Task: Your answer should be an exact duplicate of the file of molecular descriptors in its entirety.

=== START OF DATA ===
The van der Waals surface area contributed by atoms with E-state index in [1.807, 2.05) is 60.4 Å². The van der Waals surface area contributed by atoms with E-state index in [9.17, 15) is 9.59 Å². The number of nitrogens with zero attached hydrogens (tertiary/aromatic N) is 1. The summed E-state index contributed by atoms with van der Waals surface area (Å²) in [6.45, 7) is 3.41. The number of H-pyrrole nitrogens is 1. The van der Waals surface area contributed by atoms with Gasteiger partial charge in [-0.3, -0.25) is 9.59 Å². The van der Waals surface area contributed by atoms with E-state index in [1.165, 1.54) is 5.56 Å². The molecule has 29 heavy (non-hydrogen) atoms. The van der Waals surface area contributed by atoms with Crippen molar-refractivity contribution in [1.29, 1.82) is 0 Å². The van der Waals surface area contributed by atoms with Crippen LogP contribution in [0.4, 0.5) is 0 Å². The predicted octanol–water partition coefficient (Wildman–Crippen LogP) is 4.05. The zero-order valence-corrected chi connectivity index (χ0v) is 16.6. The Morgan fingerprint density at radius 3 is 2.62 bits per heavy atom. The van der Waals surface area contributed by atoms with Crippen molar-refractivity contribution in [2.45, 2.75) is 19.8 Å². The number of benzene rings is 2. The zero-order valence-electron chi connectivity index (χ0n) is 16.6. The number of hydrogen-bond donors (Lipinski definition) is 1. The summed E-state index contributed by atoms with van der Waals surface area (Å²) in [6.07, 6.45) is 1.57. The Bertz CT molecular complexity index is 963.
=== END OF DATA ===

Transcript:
The van der Waals surface area contributed by atoms with E-state index in [1.807, 2.05) is 60.4 Å². The van der Waals surface area contributed by atoms with E-state index in [9.17, 15) is 9.59 Å². The number of nitrogens with zero attached hydrogens (tertiary/aromatic N) is 1. The summed E-state index contributed by atoms with van der Waals surface area (Å²) in [6.45, 7) is 3.41. The number of H-pyrrole nitrogens is 1. The van der Waals surface area contributed by atoms with Gasteiger partial charge in [-0.3, -0.25) is 9.59 Å². The van der Waals surface area contributed by atoms with E-state index in [1.165, 1.54) is 5.56 Å². The molecule has 29 heavy (non-hydrogen) atoms. The van der Waals surface area contributed by atoms with Crippen molar-refractivity contribution in [1.29, 1.82) is 0 Å². The van der Waals surface area contributed by atoms with Crippen LogP contribution in [0.4, 0.5) is 0 Å². The predicted octanol–water partition coefficient (Wildman–Crippen LogP) is 4.05. The zero-order valence-corrected chi connectivity index (χ0v) is 16.6. The Morgan fingerprint density at radius 3 is 2.62 bits per heavy atom. The van der Waals surface area contributed by atoms with Crippen molar-refractivity contribution in [2.45, 2.75) is 19.8 Å². The number of benzene rings is 2. The zero-order valence-electron chi connectivity index (χ0n) is 16.6. The number of hydrogen-bond donors (Lipinski definition) is 1. The summed E-state index contributed by atoms with van der Waals surface area (Å²) in [6.07, 6.45) is 1.57. The Bertz CT molecular complexity index is 963.